Blomquist and Ganassin are both originally from Sacramento. Both are also participating in the ROTC program at UC Berkeley, an opportunity afforded Saint Mary’s students. Along with studies, Blomquist  serves as treasurer for the martial arts club, where he also serves as an instructor. This summer, after travels in Europe, he’s planning on completing EMT training as well.

Along with his major, Ganassin is minoring in East Asian Studies. He is headed for Japan this summer, as part of his language training for the military. 

Perhaps not coincidentally, Russo, Blomquist, and Ganassin also arrived at this semester with some coursework in philosophy already under their belts. For Russo, it was a course focused on settling moral controversies, which introduced him to Kantian ethics—a dimension of their case presentation. For Blomquist, it was a first-year course in Socratic philosophy. And for Ganassin, it was a class in Philosophy of Religion. 

Alexis Taliaferro has already begun working an internship with PF Wealth Management. She is from Fairfield originally, so returning from Austria to Saint Mary’s certainly brought her much closer to home. The personal attention that she got from the admissions team, including Craig Means, who heads up transfer admissions for Saint Mary’s, was a key factor; SMC took the time to ensure she would get maximum credit for the coursework she had already completed.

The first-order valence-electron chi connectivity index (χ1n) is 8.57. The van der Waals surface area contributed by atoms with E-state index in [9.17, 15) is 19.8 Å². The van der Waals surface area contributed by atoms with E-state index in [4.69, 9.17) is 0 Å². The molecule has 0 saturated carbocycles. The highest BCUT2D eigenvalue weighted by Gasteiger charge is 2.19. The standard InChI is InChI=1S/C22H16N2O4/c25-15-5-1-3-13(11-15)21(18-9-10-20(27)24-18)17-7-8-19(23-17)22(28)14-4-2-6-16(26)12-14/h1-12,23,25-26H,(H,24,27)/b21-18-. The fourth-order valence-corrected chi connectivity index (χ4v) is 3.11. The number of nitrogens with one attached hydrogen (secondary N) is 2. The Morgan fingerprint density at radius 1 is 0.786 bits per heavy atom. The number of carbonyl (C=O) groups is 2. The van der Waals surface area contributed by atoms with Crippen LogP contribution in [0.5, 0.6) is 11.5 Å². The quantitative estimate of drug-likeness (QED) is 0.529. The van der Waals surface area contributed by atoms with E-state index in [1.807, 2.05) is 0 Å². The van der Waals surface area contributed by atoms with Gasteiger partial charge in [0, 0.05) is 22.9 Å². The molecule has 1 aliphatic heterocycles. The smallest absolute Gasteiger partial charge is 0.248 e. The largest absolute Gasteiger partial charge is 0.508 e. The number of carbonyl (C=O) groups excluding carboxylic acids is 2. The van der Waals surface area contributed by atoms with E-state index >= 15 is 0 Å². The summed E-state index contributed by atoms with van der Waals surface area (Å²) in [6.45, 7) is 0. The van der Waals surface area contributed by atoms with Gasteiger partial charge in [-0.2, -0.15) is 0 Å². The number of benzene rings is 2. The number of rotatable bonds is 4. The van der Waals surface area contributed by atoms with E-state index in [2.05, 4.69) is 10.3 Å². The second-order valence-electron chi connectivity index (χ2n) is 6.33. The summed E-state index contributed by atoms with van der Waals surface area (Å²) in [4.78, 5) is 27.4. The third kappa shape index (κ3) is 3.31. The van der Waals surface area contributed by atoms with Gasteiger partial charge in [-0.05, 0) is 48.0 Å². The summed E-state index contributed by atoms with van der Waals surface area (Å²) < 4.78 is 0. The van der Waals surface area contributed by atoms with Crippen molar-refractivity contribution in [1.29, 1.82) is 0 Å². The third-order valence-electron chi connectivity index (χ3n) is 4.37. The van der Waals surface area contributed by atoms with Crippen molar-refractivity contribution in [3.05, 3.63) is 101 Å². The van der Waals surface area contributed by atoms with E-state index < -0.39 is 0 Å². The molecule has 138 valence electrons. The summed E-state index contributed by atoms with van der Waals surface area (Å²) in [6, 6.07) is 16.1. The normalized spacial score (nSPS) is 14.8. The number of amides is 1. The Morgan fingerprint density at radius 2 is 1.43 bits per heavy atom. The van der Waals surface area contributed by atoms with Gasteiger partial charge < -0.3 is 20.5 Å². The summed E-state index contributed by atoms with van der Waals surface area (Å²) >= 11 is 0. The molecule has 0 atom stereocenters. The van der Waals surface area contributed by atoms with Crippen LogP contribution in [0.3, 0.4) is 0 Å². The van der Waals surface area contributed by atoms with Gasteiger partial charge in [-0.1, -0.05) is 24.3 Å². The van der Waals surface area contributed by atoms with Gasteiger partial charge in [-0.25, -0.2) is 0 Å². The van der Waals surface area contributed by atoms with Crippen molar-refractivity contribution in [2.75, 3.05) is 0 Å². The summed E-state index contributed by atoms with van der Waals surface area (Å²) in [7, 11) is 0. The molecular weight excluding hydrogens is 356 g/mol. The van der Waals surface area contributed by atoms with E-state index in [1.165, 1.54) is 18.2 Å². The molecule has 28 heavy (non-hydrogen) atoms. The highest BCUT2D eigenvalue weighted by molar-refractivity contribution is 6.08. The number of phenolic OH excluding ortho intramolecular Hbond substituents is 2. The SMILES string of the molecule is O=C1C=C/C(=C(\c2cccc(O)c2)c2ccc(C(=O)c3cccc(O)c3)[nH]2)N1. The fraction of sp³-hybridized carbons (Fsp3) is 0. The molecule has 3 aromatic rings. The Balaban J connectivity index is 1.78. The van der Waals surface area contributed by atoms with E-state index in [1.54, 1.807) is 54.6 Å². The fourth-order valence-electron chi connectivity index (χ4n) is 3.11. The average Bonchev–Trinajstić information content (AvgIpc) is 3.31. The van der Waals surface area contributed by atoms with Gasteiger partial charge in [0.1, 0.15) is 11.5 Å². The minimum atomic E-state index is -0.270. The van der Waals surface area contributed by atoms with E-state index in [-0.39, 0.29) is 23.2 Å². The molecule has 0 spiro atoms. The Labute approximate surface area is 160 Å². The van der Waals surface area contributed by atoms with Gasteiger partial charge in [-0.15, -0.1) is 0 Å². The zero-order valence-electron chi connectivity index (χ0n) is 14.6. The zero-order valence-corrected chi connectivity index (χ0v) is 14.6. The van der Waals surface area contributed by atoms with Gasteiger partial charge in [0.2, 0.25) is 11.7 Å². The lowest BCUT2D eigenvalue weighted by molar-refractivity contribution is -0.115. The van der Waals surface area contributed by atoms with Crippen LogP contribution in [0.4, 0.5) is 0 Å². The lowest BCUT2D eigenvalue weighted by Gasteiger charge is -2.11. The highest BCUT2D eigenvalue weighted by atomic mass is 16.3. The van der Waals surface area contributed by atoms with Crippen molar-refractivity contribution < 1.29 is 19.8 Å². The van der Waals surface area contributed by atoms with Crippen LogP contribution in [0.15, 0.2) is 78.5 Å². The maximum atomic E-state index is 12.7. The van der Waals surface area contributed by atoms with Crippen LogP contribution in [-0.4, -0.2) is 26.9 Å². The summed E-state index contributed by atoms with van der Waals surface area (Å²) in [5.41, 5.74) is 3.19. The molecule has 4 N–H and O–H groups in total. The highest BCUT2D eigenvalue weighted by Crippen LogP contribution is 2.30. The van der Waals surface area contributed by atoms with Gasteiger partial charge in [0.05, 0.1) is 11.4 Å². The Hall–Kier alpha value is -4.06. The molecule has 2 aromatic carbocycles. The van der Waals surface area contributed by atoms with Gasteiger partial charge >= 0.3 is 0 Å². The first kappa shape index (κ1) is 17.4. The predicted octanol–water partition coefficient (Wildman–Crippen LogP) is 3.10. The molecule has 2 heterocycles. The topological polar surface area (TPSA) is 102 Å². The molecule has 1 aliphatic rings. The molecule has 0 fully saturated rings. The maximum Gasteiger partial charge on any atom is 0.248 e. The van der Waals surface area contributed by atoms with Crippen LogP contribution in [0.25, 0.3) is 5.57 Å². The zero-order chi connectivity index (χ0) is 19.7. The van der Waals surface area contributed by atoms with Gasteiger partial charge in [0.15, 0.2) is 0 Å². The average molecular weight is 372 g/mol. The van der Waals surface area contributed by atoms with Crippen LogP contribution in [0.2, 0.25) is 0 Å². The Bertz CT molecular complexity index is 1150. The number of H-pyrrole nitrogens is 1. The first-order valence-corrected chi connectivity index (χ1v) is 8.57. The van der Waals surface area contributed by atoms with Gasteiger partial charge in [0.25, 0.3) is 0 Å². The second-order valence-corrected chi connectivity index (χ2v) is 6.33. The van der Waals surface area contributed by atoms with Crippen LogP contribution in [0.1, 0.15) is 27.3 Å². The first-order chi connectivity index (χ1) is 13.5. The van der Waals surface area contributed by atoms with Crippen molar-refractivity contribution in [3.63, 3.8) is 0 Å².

Stephanie Guilford now lives in Brentwood, about 40 miles east of Saint Mary’s, and grew up in nearby Danville. She brings a decade of experience in the workforce in administrative roles, and she plans to start working on her MBA after graduating in December. “I was really impressed with everyone's ability to execute on the day of,” she says of her teammates. “We were working into the late hours, early mornings—living and breathing this. And we all pulled through.”

“You're trying to build a vision of a future where you create more ethical and more moral people,” says student Dylin Ganassin, “and the world needs that.”

The way Ganassin sees it, the experience with the competition is very much part of a bigger picture—not just in terms of its connection to the course in Business Ethics, but to a larger education mission. “You're trying to build a vision of a future where you create more ethical and more moral people—and the world needs that.”

Call that a sentiment the organizers of the competition would be heartened to hear. “It's true that only five students in a given year get to do this,” says Grant Rozeboom. “But really, it's continuous with what we're doing at Saint Mary’s. The students are selected out of the Business Ethics courses. It's not a kind of business ethics education that happens everywhere. The idea that a part of what it is to learn how to succeed in business, is to do so decently and in a value-centered way—I hope that all students here, and prospective students, know that this is a part of what they're getting.”